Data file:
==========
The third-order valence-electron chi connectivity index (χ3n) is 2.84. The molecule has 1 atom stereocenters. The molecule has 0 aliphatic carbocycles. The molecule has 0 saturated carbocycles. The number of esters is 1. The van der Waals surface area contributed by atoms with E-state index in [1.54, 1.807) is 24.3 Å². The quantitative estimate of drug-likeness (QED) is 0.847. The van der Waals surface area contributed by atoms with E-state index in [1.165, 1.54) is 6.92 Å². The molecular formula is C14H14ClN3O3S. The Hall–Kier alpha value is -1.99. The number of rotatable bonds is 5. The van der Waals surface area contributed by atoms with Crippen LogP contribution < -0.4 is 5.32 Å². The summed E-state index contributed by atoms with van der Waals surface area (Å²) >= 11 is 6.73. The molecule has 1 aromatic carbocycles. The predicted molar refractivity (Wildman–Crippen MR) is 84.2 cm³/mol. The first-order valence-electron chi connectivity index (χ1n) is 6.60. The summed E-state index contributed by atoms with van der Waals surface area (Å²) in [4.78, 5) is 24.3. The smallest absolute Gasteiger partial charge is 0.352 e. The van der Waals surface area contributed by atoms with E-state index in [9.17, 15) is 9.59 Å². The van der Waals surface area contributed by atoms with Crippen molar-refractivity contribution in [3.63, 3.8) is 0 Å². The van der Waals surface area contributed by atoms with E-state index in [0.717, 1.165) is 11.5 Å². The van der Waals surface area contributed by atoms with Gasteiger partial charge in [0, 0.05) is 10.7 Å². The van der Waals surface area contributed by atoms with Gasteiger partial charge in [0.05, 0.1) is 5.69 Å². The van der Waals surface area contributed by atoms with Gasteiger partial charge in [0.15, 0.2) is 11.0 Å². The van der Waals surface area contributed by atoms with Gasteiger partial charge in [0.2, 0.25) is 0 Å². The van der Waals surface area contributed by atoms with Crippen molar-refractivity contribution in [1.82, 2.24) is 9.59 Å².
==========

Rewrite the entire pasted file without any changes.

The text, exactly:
The third-order valence-electron chi connectivity index (χ3n) is 2.84. The molecule has 1 atom stereocenters. The molecule has 0 aliphatic carbocycles. The molecule has 0 saturated carbocycles. The number of esters is 1. The van der Waals surface area contributed by atoms with E-state index in [1.54, 1.807) is 24.3 Å². The quantitative estimate of drug-likeness (QED) is 0.847. The van der Waals surface area contributed by atoms with E-state index in [1.165, 1.54) is 6.92 Å². The molecular formula is C14H14ClN3O3S. The Hall–Kier alpha value is -1.99. The number of rotatable bonds is 5. The van der Waals surface area contributed by atoms with Crippen LogP contribution < -0.4 is 5.32 Å². The summed E-state index contributed by atoms with van der Waals surface area (Å²) >= 11 is 6.73. The molecule has 1 aromatic carbocycles. The predicted molar refractivity (Wildman–Crippen MR) is 84.2 cm³/mol. The first-order valence-electron chi connectivity index (χ1n) is 6.60. The summed E-state index contributed by atoms with van der Waals surface area (Å²) in [4.78, 5) is 24.3. The smallest absolute Gasteiger partial charge is 0.352 e. The van der Waals surface area contributed by atoms with E-state index in [9.17, 15) is 9.59 Å². The van der Waals surface area contributed by atoms with Crippen molar-refractivity contribution in [3.63, 3.8) is 0 Å². The van der Waals surface area contributed by atoms with E-state index in [0.717, 1.165) is 11.5 Å². The van der Waals surface area contributed by atoms with Gasteiger partial charge in [0, 0.05) is 10.7 Å². The van der Waals surface area contributed by atoms with Gasteiger partial charge in [0.05, 0.1) is 5.69 Å². The van der Waals surface area contributed by atoms with Gasteiger partial charge in [0.15, 0.2) is 11.0 Å². The van der Waals surface area contributed by atoms with Gasteiger partial charge in [0.2, 0.25) is 0 Å². The van der Waals surface area contributed by atoms with Crippen molar-refractivity contribution in [1.82, 2.24) is 9.59 Å².